Unless you are a history buff, you may not know that Brookeville, Maryland was the capital of the United States for a day. That was August 26, 1814, after the British had burned the White House and Washington D.C. President James Madison escaped to the town north of Olney.
Meanwhile, his wife, First Lady Dolley Madison, escaped to Virginia and helped saved the portrait of George Washington by Gilbert Stuart before heading to safety.
You can glean that and other interesting facts in the one-person show, “Dolley Madison, Presidentress,” on stage at Best Medicine Rep Theater Company over the weekend of July 12-14.
Mara Bayewitz stars in the play co-written by Stan Levin, Charity Goodman and Director Karen Dugard.
The show is a bit of a stretch for Best Medicine Rep, which usually produces comedies. “Dolley Madison” is not, but does have comic moments, and is a fun, delightful look at its subject, said Dugard.
In their research, the writers learned Madison was born a Quaker in North Carolina but eventually left the community.
She lost her first husband and one son to yellow fever, and was introduced to James Madison by good friend Aaron Burr.
She was really the first First Lady, in Dugard’s words, who, through her weekly soirées, was instrumental in getting influential Washingtonians to speak with each other who otherwise might not have. A social person, Dolley helped James Madison, who was very shy, to get elected as president.
Dolley Madison was given an honorary seat in Congress. When she passed away, the city closed down for a day of mourning so people could attend her funeral.
“The more we researched her, the more we wanted to,” Dugard said. “She was a delightful but complex woman. I love history, and love sharing.”
History consultant Bill Spitz and the Sandy Spring Museum helped with the play’s research.
After one performance at the Gaithersburg Arts Barn, the writers turned to John Morogiello, Best Medicine Rep’s artistic director, to give the show a longer run, said Dugard, who in 2004 directed a one-person show about Abraham Lincoln.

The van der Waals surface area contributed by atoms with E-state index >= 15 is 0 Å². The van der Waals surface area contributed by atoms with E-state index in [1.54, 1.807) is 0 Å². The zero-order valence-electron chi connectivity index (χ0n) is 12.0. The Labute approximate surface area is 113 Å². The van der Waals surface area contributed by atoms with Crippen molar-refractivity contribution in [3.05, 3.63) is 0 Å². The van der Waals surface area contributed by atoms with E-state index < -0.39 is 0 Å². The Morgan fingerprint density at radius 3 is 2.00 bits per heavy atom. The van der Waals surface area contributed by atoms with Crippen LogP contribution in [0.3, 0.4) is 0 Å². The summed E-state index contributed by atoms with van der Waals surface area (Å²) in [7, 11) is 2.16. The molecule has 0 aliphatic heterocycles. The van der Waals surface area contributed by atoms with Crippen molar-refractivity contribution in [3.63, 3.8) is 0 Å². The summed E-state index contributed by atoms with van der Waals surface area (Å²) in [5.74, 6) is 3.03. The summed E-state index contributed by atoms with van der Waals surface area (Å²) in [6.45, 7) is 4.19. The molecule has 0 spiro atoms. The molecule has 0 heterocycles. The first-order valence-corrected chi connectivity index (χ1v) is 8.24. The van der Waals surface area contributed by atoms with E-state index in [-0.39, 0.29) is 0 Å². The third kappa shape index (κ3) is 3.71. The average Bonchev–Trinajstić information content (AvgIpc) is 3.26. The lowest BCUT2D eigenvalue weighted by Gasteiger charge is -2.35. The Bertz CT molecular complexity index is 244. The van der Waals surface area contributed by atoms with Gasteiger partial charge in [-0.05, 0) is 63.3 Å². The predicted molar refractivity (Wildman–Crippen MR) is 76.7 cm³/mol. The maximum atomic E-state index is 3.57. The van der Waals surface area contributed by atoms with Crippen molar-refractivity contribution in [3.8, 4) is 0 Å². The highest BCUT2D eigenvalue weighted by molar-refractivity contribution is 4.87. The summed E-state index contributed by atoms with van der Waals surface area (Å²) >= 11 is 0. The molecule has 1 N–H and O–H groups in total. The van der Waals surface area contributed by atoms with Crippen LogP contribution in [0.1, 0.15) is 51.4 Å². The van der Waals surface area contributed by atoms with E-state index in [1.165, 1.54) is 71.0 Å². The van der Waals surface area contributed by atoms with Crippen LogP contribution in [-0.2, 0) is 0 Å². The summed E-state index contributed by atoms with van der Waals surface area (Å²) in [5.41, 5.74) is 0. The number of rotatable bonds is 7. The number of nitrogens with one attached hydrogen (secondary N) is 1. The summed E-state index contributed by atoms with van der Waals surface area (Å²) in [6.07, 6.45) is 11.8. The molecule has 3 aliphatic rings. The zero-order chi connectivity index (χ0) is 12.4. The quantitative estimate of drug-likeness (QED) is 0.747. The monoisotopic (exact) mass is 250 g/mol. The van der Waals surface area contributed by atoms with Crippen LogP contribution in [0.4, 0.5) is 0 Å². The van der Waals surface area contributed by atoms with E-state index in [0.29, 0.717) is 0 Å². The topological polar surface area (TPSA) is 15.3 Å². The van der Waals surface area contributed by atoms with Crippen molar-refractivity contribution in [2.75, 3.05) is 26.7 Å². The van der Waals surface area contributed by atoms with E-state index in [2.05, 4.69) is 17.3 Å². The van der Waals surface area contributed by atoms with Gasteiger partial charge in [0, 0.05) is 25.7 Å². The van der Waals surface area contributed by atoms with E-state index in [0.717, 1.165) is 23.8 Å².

Bayewitz, who has been acting since eighth grade and been involved in area theater in many capacities, is making her debut with Best Medicine Rep.
“I was thrilled to pieces about it,” Bayewitz said. “I think everything they do is incredible, and I can only hope to come close to that quality level.”
Still, Bayewitz admitted she had no initial interest in playing a historical character.
Levin, however, pitched the idea of a one-woman show using her name as the actress who would play Madison, then told her about it three weeks later.
“I had no choice, and I’m so glad, because I probably would have chickened out,” Bayewitz said. “It was put in the script that I could play a character rather than recreate a historical figure. I’m an actress and not a reenactor; though they sound similar, there are subtle differences.”
“Still, it is a great challenge to be playing a real person,” she added. “I feel an extra responsibility to honor the historical facts of the time and do justice to this incredible woman.”
Her greatest satisfaction in the role is a tossup between connecting with the audience on such an intimate level and overcoming the inherent discomfort of being the only person on stage.
“Dolley Madison, Presidentress” runs for one weekend only from July 12-14 at Lakeforest Mall (701 Russell Avenue, Gaithersburg, MD). Easiest access is via the Green Flower entrance. www.bestmedicinerep.org.